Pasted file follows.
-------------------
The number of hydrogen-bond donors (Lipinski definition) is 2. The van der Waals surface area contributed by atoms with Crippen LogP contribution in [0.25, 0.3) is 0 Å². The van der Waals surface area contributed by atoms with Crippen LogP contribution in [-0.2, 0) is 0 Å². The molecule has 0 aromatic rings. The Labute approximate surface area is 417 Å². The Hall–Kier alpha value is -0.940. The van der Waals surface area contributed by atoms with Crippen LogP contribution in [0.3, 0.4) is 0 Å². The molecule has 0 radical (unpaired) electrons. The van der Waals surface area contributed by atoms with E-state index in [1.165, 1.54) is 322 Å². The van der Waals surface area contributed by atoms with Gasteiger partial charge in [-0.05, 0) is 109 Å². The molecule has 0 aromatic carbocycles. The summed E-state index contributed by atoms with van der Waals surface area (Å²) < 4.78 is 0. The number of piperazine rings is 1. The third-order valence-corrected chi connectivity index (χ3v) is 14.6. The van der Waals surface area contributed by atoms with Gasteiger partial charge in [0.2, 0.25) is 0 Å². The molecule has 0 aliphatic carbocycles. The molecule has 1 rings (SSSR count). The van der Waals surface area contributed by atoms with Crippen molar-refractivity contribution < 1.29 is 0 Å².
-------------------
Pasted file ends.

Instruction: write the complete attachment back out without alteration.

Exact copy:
The number of hydrogen-bond donors (Lipinski definition) is 2. The van der Waals surface area contributed by atoms with Crippen LogP contribution in [0.25, 0.3) is 0 Å². The van der Waals surface area contributed by atoms with Crippen LogP contribution in [-0.2, 0) is 0 Å². The molecule has 0 aromatic rings. The Labute approximate surface area is 417 Å². The Hall–Kier alpha value is -0.940. The van der Waals surface area contributed by atoms with Crippen LogP contribution in [0.3, 0.4) is 0 Å². The molecule has 0 radical (unpaired) electrons. The van der Waals surface area contributed by atoms with E-state index in [1.165, 1.54) is 322 Å². The van der Waals surface area contributed by atoms with Gasteiger partial charge in [-0.05, 0) is 109 Å². The molecule has 0 aromatic carbocycles. The summed E-state index contributed by atoms with van der Waals surface area (Å²) < 4.78 is 0. The number of piperazine rings is 1. The third-order valence-corrected chi connectivity index (χ3v) is 14.6. The van der Waals surface area contributed by atoms with Gasteiger partial charge in [0.2, 0.25) is 0 Å². The molecule has 0 aliphatic carbocycles. The molecule has 1 rings (SSSR count). The van der Waals surface area contributed by atoms with Crippen molar-refractivity contribution < 1.29 is 0 Å².